Project Management Institute

Pint of wisdom

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Angus Alston, Dunn Interiors, Glasgow, Scotland

Angus Alston spends a lot of time in pubs. As the development director and senior project manager at Dunn Interiors, a design company for the leisure industry, it's all in a day's work.

Along the way, he picked up a few tried-and-tested tips on what works on projects—and what doesn't.

“One piece of advice I often give to my clients who think they can have their proverbial cake and eat it, too, is that there are three main, initial demands a client has at the outset of a project—a quality project, a quick project and a cheap project,” he says. “I always say they can pick any two of them, but it's impossible to pick all three.”

Many of our clients have little experience with the whole process of managing a project. This can be further complicated by the intricacies of dealing with licensed premises, particularly in Scotland, where there are strict rules governing the permissions and approvals required both prior to starting work and before the site can open to the public.

We hold their hand through the whole process—from the first stages of a written brief to the handover.

How is project management helping Dunn Interiors as it expands across the United Kingdom?

The key is avoiding risk—or, more to the point, fully assessing risks at the outset and taking mitigating action. It's always one of the main items on my agenda for the initial brief—to brainstorm any risk associated with the project, then develop an action plan to try and work around them. Often it's the same issues that are out of one's direct control and therefore high on the risk-assessment scale. Other issues that frequently come up are unrealistic timescales and budgets.

How does your project management expertise tie into your interior design background?

I always have two hats on when managing leisure developments—one being the straight-down-the-line project manager dealing with the cold facts of trying to run a project, and the other with an eye to look at ways for improving the design.

I recently did a project for one of my clients where we were struggling to get enough daylight into a large development that was part basement. In looking at the problem from a creative and project management perspective, I realized the client had a rather plush boardroom upstairs that had lovely, large feature windows in it. I sketched up a proposal, cutting out the floor of the client's boardroom completely. The proposal was accepted, and through quick sketches from the engineer and architect, I got the work under way the following day—we canceled a board meeting, locked the door and set contractors to work sawing out the floor.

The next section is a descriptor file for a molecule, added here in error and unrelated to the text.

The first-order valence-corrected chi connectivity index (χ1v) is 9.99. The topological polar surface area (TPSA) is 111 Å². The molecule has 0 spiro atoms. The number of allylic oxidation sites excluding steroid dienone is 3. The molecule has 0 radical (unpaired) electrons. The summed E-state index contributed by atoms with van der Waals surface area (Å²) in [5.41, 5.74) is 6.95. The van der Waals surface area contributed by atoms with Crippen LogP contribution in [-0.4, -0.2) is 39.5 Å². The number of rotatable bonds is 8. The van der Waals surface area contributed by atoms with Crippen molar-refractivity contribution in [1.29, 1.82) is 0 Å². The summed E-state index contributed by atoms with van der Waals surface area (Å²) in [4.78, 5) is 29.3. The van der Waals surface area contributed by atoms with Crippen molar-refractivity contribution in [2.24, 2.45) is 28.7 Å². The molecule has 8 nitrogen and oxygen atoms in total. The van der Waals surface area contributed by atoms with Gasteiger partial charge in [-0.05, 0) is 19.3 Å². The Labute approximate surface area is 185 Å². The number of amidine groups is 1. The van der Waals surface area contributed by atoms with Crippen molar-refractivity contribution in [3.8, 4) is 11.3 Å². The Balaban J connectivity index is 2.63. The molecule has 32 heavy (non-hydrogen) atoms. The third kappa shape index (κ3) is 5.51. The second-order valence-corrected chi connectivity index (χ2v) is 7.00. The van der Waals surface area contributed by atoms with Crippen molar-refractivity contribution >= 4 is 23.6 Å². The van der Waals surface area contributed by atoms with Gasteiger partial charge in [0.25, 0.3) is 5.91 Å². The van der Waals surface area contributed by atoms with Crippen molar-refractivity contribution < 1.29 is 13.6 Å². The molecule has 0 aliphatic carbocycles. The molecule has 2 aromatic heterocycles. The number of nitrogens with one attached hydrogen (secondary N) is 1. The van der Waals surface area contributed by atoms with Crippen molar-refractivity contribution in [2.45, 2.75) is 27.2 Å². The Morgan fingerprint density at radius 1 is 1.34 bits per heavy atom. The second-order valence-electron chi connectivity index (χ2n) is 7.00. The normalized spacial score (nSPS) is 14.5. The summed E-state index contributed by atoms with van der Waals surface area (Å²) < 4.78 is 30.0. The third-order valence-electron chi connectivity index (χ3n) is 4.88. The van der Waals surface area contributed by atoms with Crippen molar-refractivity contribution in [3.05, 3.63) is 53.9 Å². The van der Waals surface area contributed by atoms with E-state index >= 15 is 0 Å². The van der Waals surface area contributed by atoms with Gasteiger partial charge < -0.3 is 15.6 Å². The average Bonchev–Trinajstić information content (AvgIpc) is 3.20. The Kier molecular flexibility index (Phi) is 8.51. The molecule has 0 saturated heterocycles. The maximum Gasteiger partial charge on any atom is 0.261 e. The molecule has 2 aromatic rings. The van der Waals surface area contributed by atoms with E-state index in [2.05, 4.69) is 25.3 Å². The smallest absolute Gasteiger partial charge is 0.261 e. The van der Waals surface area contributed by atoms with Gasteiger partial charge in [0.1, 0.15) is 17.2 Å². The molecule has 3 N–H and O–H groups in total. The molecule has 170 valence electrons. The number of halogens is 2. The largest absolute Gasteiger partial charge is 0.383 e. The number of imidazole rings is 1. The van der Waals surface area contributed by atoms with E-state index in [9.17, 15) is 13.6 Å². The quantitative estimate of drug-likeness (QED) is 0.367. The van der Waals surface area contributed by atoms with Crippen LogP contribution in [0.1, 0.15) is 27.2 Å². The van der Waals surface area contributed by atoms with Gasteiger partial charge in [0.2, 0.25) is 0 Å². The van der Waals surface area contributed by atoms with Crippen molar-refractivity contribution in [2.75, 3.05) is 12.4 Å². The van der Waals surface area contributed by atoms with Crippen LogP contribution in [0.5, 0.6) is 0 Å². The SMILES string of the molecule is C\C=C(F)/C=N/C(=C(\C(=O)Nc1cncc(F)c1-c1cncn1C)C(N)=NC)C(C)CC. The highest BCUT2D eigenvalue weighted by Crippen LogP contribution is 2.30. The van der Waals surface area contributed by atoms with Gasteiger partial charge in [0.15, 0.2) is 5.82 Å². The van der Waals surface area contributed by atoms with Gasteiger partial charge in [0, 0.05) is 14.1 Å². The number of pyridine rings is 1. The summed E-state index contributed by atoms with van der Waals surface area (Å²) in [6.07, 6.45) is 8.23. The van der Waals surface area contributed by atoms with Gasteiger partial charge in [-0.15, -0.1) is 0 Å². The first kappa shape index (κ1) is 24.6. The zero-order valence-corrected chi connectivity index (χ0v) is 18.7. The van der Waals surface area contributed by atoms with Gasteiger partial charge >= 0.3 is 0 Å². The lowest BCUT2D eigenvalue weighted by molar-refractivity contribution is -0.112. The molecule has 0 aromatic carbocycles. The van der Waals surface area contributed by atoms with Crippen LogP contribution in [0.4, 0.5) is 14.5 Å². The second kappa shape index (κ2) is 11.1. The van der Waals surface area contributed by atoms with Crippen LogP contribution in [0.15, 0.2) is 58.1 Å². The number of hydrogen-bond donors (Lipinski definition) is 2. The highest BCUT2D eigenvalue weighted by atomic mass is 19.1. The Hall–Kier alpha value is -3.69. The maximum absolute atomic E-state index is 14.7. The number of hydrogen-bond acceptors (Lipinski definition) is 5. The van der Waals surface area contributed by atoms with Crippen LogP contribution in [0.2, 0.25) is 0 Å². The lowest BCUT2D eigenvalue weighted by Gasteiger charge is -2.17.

The net result is a stunning two-story space that has become one of the key features of the development, and the client got a new boardroom at the other end of the building.

Are there aspects of your project management methodology you'd like to improve?

I always feel communication is something you can rarely have enough of—I mean targeted, good communication, rather than the scattershot approach of copying everyone on e-mails all the time. Many projects have fallen to foreseeable hurdles simply because of a lack of good communication between the correct individuals. PM

There are three main, initial demands a client has at the outset of a project—a quality project, a quick project and a cheap project. I always say they can pick any two of them, but it's impossible to pick all three.

This material has been reproduced with the permission of the copyright owner. Unauthorized reproduction of this material is strictly prohibited. For permission to reproduce this material, please contact PMI.

JULY 2009 PM NETWORK

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